Specialty Tech

At larger shops, some techs may be further classified by their specialties such as:

  • Drivability/Emissions Tech
  • Undercar/Alignment Tech
  • Heating, Ventilation & Air Conditioning (HVAC) Tech

Service Information Systems

Since this type of shop works on many models and systems, it would typically use an aftermarket information system with broad model coverage. If a tech needed deeper coverage for a specific model it may be possible to purchase short term access to the manufacturer’s service information system. For more information see the Service Information Systems Section in the course.

Training Program

Fundamentals Training

There was a time when a person could enter the automotive service industry without any training and “figure it out” over time, but those days are gone. Modern automobiles are extremely complicated and include complex mechanical, hydraulic, electrical, and electronic systems. A person entering the industry today without at least some fundamentals training is in for a frustrating career and will most likely leave the industry over time.

One of the best options for fundamentals training is an A.A.S in Automotive Technology (two-year program) from a state-supported community college. Many colleges also offer manufacturer’s programs, such as GM ASEP, Ford ASSET, Toyota T-10, and Honda PACT that place you in the workplace for hands-on training as part of the program.

Continuing Education Training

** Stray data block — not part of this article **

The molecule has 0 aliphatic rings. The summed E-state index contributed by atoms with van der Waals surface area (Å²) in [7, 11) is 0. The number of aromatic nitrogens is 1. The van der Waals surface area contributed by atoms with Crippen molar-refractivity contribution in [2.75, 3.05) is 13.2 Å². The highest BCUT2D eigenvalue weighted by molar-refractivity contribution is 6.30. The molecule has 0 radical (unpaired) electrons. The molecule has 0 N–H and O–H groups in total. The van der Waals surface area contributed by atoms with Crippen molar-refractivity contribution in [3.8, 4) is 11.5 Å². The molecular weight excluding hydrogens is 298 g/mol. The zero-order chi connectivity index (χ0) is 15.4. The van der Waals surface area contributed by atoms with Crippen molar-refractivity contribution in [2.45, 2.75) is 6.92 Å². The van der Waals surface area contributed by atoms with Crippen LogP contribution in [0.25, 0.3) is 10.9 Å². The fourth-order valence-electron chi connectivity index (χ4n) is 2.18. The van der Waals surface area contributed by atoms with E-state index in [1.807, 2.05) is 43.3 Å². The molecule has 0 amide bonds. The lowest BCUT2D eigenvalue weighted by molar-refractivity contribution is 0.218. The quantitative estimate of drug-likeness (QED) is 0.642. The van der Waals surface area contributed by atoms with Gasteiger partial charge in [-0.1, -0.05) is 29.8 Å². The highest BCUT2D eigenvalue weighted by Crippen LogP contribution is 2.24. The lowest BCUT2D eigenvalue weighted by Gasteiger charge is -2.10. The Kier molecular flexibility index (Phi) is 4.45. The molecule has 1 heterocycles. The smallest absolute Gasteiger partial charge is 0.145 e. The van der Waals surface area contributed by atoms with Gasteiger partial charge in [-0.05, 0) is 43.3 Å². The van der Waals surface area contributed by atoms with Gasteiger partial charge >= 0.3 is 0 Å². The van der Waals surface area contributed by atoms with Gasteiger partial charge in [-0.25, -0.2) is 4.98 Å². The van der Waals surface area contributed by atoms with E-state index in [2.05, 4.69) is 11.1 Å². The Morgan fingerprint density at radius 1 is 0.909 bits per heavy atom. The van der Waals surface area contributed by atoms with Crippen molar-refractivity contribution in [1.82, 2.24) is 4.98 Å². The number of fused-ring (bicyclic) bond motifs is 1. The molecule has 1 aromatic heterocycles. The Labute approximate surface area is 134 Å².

A big challenge with an independent shop is how to keep their technician workforce trained in emerging technologies. Without ongoing upgrade training, a shop will ultimately become obsolete. Continuing education training is available but it takes a significant investment in time, money, and planning to keep updated.

An independent repair shop that works on many makes will typically focus on more generic training that covers systems that are typically found on all cars. For a comprehensive list of aftermarket continuing education training, see the Continuing Education Training Lesson.

Employer Training Plan

Some of the points that should be addressed when evaluating a shop as a potential employer.

Written Training Plan

  • Does the potential employer have a plan (preferably written) on how to keep the shop’s technicians trained on emerging technologies?
  • It is ultimately the shop owner’s responsibility to set the policy on training and a serious commitment to ongoing training should be defined in a written plan.

Training Budget / Funding

  • Does the shop fund upgrade training? If so, what costs is the shop willing to pay for?
    • The cost to enroll techs in training
    • The tech’s travel cost to attend the training
    • The tech’s lost wages while attending training held during working hours
    • Training Incentives
    • Is there an incentive plan for techs to become trained at higher levels?

Fringe Benefits

Fringe benefits in the automotive service industry shouldn’t be much different than other responsible employers in the technical services industry. In reality, the automotive repair industry is in competition with more than just the other shop down the street. They are ultimately competing with other transportation and service-related careers such as:

  • Heavy Equipment / Diesel Technician
  • Aircraft Mechanic
  • Wind Turbine Technician
  • Industrial Machinery Mechanic